-- This is a myth. Casey wasn't allowed to speak in 1992, according to numerous sources, because he wouldn't endorse Clinton-Gore. Several pro-life Democrats have spoken in subsequent conventions, such as ... Zell Miller of Georgia! Moderate and conservative Democrats have spoken, too, including Sen. Joseph Lieberman, at the 2000 and 2004 convention.


Russert claimed in his recent autobiography, "Big Russ & Me," to be well-prepared for every interview. That leaves viewers with two choices: either Russert does not prepare well, or he is so enamored with GOP spin as to remain docile when he hears it.

Either way, Russert has shown time and time again that he is a Republican spinmeister's favorite type of journalist -- one who has a reputation as a "bulldog," but who doesn't deliver when talking with the conservative half of the political spectrum.



Blogger centrist69 said...

Interesting commentary but in the end does it matter? Or should it? Why is so much energy spent on tearing down one party or another? Maybe, and this may be a wild idea given our current state of blindness in politics, someone would want to vote for Kerry if we understood:
1) Position on Iraq: other than the simplistic I will make friends with everyone in the world, have them over for dinner etc....---what would Kerry do differently than Bush once in office on iraq. Specifics.
2) Position on Israel-Palestinian conflict: why did he not mention it in the convention speech. what are his differences, if any, from Bush. Specifics.
3) Changing the international tax laws in order to compel or induce companies not to outsource jobs: needs to explain how, once you do this, you stem the increase in prices that will surely happen when we no longer are globally competitive when it comes business. American prodicuts will cost more to make due to larger salaries and will not be competitive against imports. Tough issue: global trade or isolationist. Again, its all in the specifics.
4) pre-emptive war question: specifically, how does he view the terrorist threat and how to deal with countries that fund or support them. Where is role of UN?
5) Saudi Arabia: how do you deal with them. Forget the spin of alternative fuel (which we should look into but will not be available in our lifetimes)...what do we do now.
6) Signature achievements of his 20 years in the senate needs to be defined by Kerry, not Bush, and talked about frequently. Being a war hero is not enough.

Kerry needs to answer these questions very clearly and hammer them home. That added to the social issues where he is different than Bush( abortion, stem cell etc.)---makes a viable candidate. Bill Clinton, thus far, is the only one I have seen make a coherent argument about the issues. If Kerry wins this election simply because he isnt Bush, that is a pathetic statement about the American public.

I say this as a person who is centrist (hence the name) and has leaned democrat in the last few presidential elections. I also say this as someone who is disgusted with the democratic party recently and the way it has embraced Bush-hating as its primary platform position and has not moved to negate people like Michael Moore, who has now become somewhat synonymous with the democratic stance in this election. Disgusts me. and, the terrorists must be having a ball watching all of this.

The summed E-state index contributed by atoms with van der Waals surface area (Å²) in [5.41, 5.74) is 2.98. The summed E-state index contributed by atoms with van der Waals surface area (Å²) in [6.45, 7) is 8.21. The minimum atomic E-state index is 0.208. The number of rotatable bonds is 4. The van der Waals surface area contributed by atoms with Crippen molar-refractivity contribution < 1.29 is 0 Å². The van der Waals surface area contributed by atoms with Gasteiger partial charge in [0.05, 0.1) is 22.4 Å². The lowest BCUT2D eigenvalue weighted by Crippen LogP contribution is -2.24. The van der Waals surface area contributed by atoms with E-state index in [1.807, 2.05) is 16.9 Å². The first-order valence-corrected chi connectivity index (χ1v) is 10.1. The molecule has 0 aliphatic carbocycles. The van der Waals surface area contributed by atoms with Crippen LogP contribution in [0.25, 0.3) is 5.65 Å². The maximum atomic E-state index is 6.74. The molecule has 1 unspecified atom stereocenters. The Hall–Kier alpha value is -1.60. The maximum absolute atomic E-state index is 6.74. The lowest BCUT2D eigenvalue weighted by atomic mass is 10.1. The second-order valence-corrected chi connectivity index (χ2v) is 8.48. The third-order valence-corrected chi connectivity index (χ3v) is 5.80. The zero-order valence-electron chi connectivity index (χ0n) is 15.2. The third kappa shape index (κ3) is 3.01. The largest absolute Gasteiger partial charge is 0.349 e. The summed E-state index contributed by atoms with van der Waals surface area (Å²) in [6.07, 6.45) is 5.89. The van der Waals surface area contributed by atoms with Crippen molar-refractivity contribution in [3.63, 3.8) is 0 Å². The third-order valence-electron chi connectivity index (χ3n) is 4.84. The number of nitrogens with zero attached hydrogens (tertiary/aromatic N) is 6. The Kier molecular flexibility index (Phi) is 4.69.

5:00 PM  
Blogger David R. Mark said...

Interesting commentary but in the end does it matter? Or should it? Why is so much energy spent on tearing down one party or another? >>

The whole point of the web site is to fight Republican spin.

So, if Zell Miller (or any Republican) goes on Meet the Press and asks legitimate questions about John Kerry, fine. You raise some valuable points, some of which I believe Kerry has addressed, but perhaps not as clearly as he should.

But the GOP (and those who support it, such as Miller) aren't interested in thought-provoking questions. They are interested in repeating their spin lines, most of which are half-truths, distortions or outright lies.

And people who listen to this drivel, whether it's on Meet the Press, Fox News Channel or your local conservative talk radio station, make important decisions -- such as voting for president -- based on these half-truths, distortions or outright lies.

I think of these politicians and pundits as "coward conservatives," because they aren't really defending conservativism as they are trashing what they see as liberalism. Maybe they don't trust the voters with the truth. I don't know.

The point of "The Manchurian Democrat" is to say:

a) Miller is a liar
b) Russert either doesn't realize it, or doesn't care

It's sad when a respected journalist such as Russert --who is supposed to remain objective, to question accusations that are laced with spin -- becomes a docile listener. It's a disservice to the viewers, as much so as anything that Miller said.


5:41 PM